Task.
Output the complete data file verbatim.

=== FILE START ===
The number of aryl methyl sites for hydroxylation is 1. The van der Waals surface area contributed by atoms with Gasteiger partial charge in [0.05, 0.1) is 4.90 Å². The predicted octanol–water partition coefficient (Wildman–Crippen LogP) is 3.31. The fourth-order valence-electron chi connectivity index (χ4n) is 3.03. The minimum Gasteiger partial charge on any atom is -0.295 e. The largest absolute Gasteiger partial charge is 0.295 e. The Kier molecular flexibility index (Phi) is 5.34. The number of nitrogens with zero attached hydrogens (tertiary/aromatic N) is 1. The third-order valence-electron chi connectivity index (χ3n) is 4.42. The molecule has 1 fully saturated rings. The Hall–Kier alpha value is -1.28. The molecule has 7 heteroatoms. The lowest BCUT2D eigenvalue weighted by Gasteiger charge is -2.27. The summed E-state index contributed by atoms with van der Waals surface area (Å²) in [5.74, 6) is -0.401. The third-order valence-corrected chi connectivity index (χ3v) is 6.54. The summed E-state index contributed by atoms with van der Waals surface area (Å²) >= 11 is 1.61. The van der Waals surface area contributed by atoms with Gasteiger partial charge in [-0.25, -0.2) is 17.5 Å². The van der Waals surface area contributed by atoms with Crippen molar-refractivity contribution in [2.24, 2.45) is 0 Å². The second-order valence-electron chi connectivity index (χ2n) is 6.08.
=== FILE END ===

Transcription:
The number of aryl methyl sites for hydroxylation is 1. The van der Waals surface area contributed by atoms with Gasteiger partial charge in [0.05, 0.1) is 4.90 Å². The predicted octanol–water partition coefficient (Wildman–Crippen LogP) is 3.31. The fourth-order valence-electron chi connectivity index (χ4n) is 3.03. The minimum Gasteiger partial charge on any atom is -0.295 e. The largest absolute Gasteiger partial charge is 0.295 e. The Kier molecular flexibility index (Phi) is 5.34. The number of nitrogens with zero attached hydrogens (tertiary/aromatic N) is 1. The third-order valence-electron chi connectivity index (χ3n) is 4.42. The molecule has 1 fully saturated rings. The Hall–Kier alpha value is -1.28. The molecule has 7 heteroatoms. The lowest BCUT2D eigenvalue weighted by Gasteiger charge is -2.27. The summed E-state index contributed by atoms with van der Waals surface area (Å²) in [5.74, 6) is -0.401. The third-order valence-corrected chi connectivity index (χ3v) is 6.54. The summed E-state index contributed by atoms with van der Waals surface area (Å²) >= 11 is 1.61. The van der Waals surface area contributed by atoms with Gasteiger partial charge in [-0.25, -0.2) is 17.5 Å². The van der Waals surface area contributed by atoms with Crippen molar-refractivity contribution in [2.24, 2.45) is 0 Å². The second-order valence-electron chi connectivity index (χ2n) is 6.08.